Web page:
Rats Can’t Resist Energetic Beats, Research Says

Animals demonstrate their capacity to instinctively synchronize with music beats for the first time
November 18, 2022
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It turns out that rodents are a species that can bob its head to Berghain’s beats. No disrespect to the techno church, but a new study revealed that rats can dance and are most synced with the music that features 120 to 140 BPM. 

Researchers at the University of Tokyo found that rats perceive music beats and nod their heads to the rhythm, similar to humans. By fitting 10 rats with wireless accelerometers that could detect the slightest head movement, experts analyzed their reaction to music.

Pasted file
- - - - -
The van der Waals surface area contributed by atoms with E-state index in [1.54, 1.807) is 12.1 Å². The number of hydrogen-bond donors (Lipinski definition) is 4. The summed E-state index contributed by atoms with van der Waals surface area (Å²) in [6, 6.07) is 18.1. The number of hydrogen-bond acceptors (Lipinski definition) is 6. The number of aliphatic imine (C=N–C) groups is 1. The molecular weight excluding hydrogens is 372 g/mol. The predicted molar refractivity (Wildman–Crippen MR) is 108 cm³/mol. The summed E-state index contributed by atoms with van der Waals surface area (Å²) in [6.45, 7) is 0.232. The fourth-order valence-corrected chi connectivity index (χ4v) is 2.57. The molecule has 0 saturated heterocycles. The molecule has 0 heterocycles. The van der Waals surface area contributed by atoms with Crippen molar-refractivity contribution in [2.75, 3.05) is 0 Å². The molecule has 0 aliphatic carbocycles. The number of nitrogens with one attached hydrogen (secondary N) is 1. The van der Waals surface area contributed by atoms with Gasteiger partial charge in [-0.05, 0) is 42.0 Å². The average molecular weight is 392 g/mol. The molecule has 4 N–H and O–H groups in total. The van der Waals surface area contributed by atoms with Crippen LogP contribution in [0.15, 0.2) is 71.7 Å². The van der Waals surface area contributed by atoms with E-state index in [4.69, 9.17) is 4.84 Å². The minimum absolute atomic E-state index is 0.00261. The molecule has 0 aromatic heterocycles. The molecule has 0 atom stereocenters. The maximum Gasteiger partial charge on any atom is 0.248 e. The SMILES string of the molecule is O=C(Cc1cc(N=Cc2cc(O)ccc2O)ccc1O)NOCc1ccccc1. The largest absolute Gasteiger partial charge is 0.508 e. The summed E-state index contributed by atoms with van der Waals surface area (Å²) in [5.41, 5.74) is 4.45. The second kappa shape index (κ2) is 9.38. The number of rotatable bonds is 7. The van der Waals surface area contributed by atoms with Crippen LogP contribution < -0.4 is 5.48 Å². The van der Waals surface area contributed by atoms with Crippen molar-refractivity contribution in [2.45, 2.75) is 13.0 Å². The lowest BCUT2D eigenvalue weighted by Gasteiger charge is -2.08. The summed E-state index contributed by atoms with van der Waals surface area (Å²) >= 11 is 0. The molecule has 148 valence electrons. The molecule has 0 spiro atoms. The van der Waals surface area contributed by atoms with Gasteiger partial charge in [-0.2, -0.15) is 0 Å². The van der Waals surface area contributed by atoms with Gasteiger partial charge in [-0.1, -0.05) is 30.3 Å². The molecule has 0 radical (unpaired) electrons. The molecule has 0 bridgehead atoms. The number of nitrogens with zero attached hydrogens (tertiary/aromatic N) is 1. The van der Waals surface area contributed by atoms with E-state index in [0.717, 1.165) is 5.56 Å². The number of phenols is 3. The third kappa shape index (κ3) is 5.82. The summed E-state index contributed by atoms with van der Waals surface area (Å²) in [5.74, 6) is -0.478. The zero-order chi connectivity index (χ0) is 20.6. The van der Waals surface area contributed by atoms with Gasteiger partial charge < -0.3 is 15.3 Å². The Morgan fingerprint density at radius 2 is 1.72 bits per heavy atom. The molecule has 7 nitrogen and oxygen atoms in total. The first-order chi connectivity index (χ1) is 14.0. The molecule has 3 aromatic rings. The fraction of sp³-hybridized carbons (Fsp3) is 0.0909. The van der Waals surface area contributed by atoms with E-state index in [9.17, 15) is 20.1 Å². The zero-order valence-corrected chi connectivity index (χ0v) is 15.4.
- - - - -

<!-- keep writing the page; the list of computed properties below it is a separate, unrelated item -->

Furry rodents were exposed to a diverse playlist of genres and tempos, including Mozart’s Sonata for Two Pianos in D Major, Queen’s legendary Another One Bites the Dust, and Born this Way by Lady Gaga. 

Rats managed to keep in time with all the tracks when played at 132 BPM – just like an average clubber. But the academic paper notes that the synchronization quality dropped when speeding up or slowing down the beat. 

Beat synchronization was previously perceived as a human-only desire, but the research proves that the dancing animals phenomenon could be quite widespread.

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